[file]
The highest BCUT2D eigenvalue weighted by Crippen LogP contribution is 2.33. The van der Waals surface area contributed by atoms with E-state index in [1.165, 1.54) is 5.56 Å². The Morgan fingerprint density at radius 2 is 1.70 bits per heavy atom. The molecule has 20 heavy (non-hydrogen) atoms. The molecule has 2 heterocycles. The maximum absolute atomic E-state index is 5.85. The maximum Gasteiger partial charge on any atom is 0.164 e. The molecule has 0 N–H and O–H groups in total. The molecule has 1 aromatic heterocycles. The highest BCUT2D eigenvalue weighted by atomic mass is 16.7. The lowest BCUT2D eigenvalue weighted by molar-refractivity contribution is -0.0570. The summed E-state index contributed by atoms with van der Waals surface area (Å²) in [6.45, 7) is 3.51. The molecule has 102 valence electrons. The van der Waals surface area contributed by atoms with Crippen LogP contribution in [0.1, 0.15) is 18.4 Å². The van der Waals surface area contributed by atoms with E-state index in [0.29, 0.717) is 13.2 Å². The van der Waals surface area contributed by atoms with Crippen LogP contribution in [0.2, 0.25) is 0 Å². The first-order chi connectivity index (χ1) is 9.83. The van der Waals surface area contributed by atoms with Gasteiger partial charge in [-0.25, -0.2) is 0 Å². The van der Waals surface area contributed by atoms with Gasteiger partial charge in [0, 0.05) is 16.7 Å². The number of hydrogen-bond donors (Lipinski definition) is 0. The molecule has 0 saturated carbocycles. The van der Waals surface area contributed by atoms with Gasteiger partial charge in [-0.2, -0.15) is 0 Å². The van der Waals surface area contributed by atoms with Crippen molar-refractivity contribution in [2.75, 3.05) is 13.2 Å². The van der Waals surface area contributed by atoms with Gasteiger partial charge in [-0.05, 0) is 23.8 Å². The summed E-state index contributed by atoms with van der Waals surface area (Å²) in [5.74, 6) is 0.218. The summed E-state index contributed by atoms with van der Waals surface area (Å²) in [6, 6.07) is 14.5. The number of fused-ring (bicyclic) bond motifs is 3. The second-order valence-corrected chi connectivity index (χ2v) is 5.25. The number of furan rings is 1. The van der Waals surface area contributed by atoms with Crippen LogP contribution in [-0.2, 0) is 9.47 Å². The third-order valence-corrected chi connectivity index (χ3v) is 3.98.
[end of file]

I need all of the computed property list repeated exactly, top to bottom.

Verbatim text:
The highest BCUT2D eigenvalue weighted by Crippen LogP contribution is 2.33. The van der Waals surface area contributed by atoms with E-state index in [1.165, 1.54) is 5.56 Å². The Morgan fingerprint density at radius 2 is 1.70 bits per heavy atom. The molecule has 20 heavy (non-hydrogen) atoms. The molecule has 2 heterocycles. The maximum absolute atomic E-state index is 5.85. The maximum Gasteiger partial charge on any atom is 0.164 e. The molecule has 0 N–H and O–H groups in total. The molecule has 1 aromatic heterocycles. The highest BCUT2D eigenvalue weighted by atomic mass is 16.7. The lowest BCUT2D eigenvalue weighted by molar-refractivity contribution is -0.0570. The summed E-state index contributed by atoms with van der Waals surface area (Å²) in [6.45, 7) is 3.51. The molecule has 102 valence electrons. The van der Waals surface area contributed by atoms with Crippen LogP contribution in [0.1, 0.15) is 18.4 Å². The van der Waals surface area contributed by atoms with E-state index in [0.29, 0.717) is 13.2 Å². The van der Waals surface area contributed by atoms with Crippen LogP contribution in [0.2, 0.25) is 0 Å². The first-order chi connectivity index (χ1) is 9.83. The van der Waals surface area contributed by atoms with Gasteiger partial charge in [-0.25, -0.2) is 0 Å². The van der Waals surface area contributed by atoms with Gasteiger partial charge in [0, 0.05) is 16.7 Å². The number of hydrogen-bond donors (Lipinski definition) is 0. The molecule has 0 saturated carbocycles. The van der Waals surface area contributed by atoms with Gasteiger partial charge in [-0.2, -0.15) is 0 Å². The van der Waals surface area contributed by atoms with Crippen molar-refractivity contribution in [2.75, 3.05) is 13.2 Å². The van der Waals surface area contributed by atoms with Gasteiger partial charge in [-0.05, 0) is 23.8 Å². The summed E-state index contributed by atoms with van der Waals surface area (Å²) in [5.74, 6) is 0.218. The summed E-state index contributed by atoms with van der Waals surface area (Å²) in [6, 6.07) is 14.5. The number of fused-ring (bicyclic) bond motifs is 3. The second-order valence-corrected chi connectivity index (χ2v) is 5.25. The number of furan rings is 1. The van der Waals surface area contributed by atoms with Crippen LogP contribution in [-0.2, 0) is 9.47 Å². The third-order valence-corrected chi connectivity index (χ3v) is 3.98.